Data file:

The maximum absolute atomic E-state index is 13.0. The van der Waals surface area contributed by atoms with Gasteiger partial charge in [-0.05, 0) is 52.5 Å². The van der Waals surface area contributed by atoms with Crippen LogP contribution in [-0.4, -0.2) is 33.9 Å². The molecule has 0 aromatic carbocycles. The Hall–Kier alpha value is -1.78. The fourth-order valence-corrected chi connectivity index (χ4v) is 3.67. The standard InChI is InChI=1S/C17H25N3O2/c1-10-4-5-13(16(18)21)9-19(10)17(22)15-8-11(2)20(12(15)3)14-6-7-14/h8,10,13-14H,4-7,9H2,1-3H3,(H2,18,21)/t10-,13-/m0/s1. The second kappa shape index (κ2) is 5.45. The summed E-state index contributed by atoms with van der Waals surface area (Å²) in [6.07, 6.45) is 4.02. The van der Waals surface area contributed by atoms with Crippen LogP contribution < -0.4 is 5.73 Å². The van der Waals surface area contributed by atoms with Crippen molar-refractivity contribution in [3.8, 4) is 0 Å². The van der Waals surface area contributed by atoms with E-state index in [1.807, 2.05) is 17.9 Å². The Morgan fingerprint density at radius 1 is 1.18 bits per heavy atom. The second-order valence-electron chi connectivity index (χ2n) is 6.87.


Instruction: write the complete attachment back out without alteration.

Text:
The maximum absolute atomic E-state index is 13.0. The van der Waals surface area contributed by atoms with Gasteiger partial charge in [-0.05, 0) is 52.5 Å². The van der Waals surface area contributed by atoms with Crippen LogP contribution in [-0.4, -0.2) is 33.9 Å². The molecule has 0 aromatic carbocycles. The Hall–Kier alpha value is -1.78. The fourth-order valence-corrected chi connectivity index (χ4v) is 3.67. The standard InChI is InChI=1S/C17H25N3O2/c1-10-4-5-13(16(18)21)9-19(10)17(22)15-8-11(2)20(12(15)3)14-6-7-14/h8,10,13-14H,4-7,9H2,1-3H3,(H2,18,21)/t10-,13-/m0/s1. The second kappa shape index (κ2) is 5.45. The summed E-state index contributed by atoms with van der Waals surface area (Å²) in [6.07, 6.45) is 4.02. The van der Waals surface area contributed by atoms with Crippen LogP contribution < -0.4 is 5.73 Å². The van der Waals surface area contributed by atoms with Crippen molar-refractivity contribution in [3.8, 4) is 0 Å². The van der Waals surface area contributed by atoms with E-state index in [1.807, 2.05) is 17.9 Å². The Morgan fingerprint density at radius 1 is 1.18 bits per heavy atom. The second-order valence-electron chi connectivity index (χ2n) is 6.87.